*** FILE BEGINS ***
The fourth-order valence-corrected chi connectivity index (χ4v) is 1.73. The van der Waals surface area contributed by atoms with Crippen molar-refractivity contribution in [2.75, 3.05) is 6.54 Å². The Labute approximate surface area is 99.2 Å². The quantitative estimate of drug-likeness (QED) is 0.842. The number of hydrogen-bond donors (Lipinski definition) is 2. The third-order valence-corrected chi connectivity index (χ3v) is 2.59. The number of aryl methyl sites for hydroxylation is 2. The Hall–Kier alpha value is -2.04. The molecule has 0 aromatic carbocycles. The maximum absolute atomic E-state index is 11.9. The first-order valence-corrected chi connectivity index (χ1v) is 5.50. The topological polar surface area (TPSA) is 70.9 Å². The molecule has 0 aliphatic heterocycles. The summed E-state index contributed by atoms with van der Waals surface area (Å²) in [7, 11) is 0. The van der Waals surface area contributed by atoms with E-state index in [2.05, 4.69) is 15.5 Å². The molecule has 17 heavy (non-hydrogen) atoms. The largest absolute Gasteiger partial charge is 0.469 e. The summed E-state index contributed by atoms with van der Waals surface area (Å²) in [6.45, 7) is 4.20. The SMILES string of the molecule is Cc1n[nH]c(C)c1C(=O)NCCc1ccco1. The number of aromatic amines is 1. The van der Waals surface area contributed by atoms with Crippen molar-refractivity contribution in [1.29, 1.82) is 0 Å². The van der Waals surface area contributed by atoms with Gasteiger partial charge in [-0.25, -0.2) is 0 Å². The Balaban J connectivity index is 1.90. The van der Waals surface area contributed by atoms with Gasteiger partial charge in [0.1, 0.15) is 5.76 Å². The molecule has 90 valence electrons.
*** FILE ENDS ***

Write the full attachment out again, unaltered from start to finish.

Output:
The fourth-order valence-corrected chi connectivity index (χ4v) is 1.73. The van der Waals surface area contributed by atoms with Crippen molar-refractivity contribution in [2.75, 3.05) is 6.54 Å². The Labute approximate surface area is 99.2 Å². The quantitative estimate of drug-likeness (QED) is 0.842. The number of hydrogen-bond donors (Lipinski definition) is 2. The third-order valence-corrected chi connectivity index (χ3v) is 2.59. The number of aryl methyl sites for hydroxylation is 2. The Hall–Kier alpha value is -2.04. The molecule has 0 aromatic carbocycles. The maximum absolute atomic E-state index is 11.9. The first-order valence-corrected chi connectivity index (χ1v) is 5.50. The topological polar surface area (TPSA) is 70.9 Å². The molecule has 0 aliphatic heterocycles. The summed E-state index contributed by atoms with van der Waals surface area (Å²) in [7, 11) is 0. The van der Waals surface area contributed by atoms with E-state index in [2.05, 4.69) is 15.5 Å². The molecule has 17 heavy (non-hydrogen) atoms. The largest absolute Gasteiger partial charge is 0.469 e. The summed E-state index contributed by atoms with van der Waals surface area (Å²) in [6.45, 7) is 4.20. The SMILES string of the molecule is Cc1n[nH]c(C)c1C(=O)NCCc1ccco1. The number of aromatic amines is 1. The van der Waals surface area contributed by atoms with Crippen molar-refractivity contribution in [1.29, 1.82) is 0 Å². The van der Waals surface area contributed by atoms with Gasteiger partial charge in [-0.25, -0.2) is 0 Å². The Balaban J connectivity index is 1.90. The van der Waals surface area contributed by atoms with Gasteiger partial charge in [0.1, 0.15) is 5.76 Å². The molecule has 90 valence electrons.